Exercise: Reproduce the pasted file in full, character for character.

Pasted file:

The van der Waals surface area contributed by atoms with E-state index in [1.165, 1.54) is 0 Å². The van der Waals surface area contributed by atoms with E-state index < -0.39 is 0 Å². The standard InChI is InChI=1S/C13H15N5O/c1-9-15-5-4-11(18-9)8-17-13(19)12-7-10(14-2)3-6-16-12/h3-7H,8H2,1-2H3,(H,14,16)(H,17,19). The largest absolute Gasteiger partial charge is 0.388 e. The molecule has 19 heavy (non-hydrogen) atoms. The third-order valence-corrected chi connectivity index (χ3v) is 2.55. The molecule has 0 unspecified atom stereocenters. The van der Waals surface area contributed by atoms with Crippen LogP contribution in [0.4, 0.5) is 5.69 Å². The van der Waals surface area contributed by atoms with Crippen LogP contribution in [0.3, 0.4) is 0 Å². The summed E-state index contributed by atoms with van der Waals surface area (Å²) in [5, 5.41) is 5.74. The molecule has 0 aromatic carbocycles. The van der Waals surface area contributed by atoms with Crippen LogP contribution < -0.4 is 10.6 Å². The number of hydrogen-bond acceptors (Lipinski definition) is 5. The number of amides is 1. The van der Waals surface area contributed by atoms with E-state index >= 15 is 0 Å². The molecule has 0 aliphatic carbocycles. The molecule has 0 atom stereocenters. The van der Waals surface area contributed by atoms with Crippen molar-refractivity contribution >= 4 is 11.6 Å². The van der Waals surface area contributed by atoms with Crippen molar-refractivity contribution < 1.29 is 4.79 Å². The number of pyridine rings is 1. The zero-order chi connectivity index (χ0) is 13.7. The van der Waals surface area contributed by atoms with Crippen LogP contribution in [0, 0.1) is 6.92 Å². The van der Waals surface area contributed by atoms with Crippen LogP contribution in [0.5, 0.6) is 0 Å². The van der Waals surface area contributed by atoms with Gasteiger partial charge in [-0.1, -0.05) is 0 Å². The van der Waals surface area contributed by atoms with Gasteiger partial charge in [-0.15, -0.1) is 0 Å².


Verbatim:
The van der Waals surface area contributed by atoms with E-state index in [1.165, 1.54) is 0 Å². The van der Waals surface area contributed by atoms with E-state index < -0.39 is 0 Å². The standard InChI is InChI=1S/C13H15N5O/c1-9-15-5-4-11(18-9)8-17-13(19)12-7-10(14-2)3-6-16-12/h3-7H,8H2,1-2H3,(H,14,16)(H,17,19). The largest absolute Gasteiger partial charge is 0.388 e. The molecule has 19 heavy (non-hydrogen) atoms. The third-order valence-corrected chi connectivity index (χ3v) is 2.55. The molecule has 0 unspecified atom stereocenters. The van der Waals surface area contributed by atoms with Crippen LogP contribution in [0.4, 0.5) is 5.69 Å². The van der Waals surface area contributed by atoms with Crippen LogP contribution in [0.3, 0.4) is 0 Å². The summed E-state index contributed by atoms with van der Waals surface area (Å²) in [5, 5.41) is 5.74. The molecule has 0 aromatic carbocycles. The van der Waals surface area contributed by atoms with Crippen LogP contribution < -0.4 is 10.6 Å². The number of hydrogen-bond acceptors (Lipinski definition) is 5. The number of amides is 1. The van der Waals surface area contributed by atoms with E-state index >= 15 is 0 Å². The molecule has 0 aliphatic carbocycles. The molecule has 0 atom stereocenters. The van der Waals surface area contributed by atoms with Crippen molar-refractivity contribution >= 4 is 11.6 Å². The van der Waals surface area contributed by atoms with Crippen molar-refractivity contribution < 1.29 is 4.79 Å². The number of pyridine rings is 1. The zero-order chi connectivity index (χ0) is 13.7. The van der Waals surface area contributed by atoms with Crippen LogP contribution in [0, 0.1) is 6.92 Å². The van der Waals surface area contributed by atoms with Crippen LogP contribution in [0.5, 0.6) is 0 Å². The van der Waals surface area contributed by atoms with Gasteiger partial charge in [-0.1, -0.05) is 0 Å². The van der Waals surface area contributed by atoms with Gasteiger partial charge in [-0.15, -0.1) is 0 Å².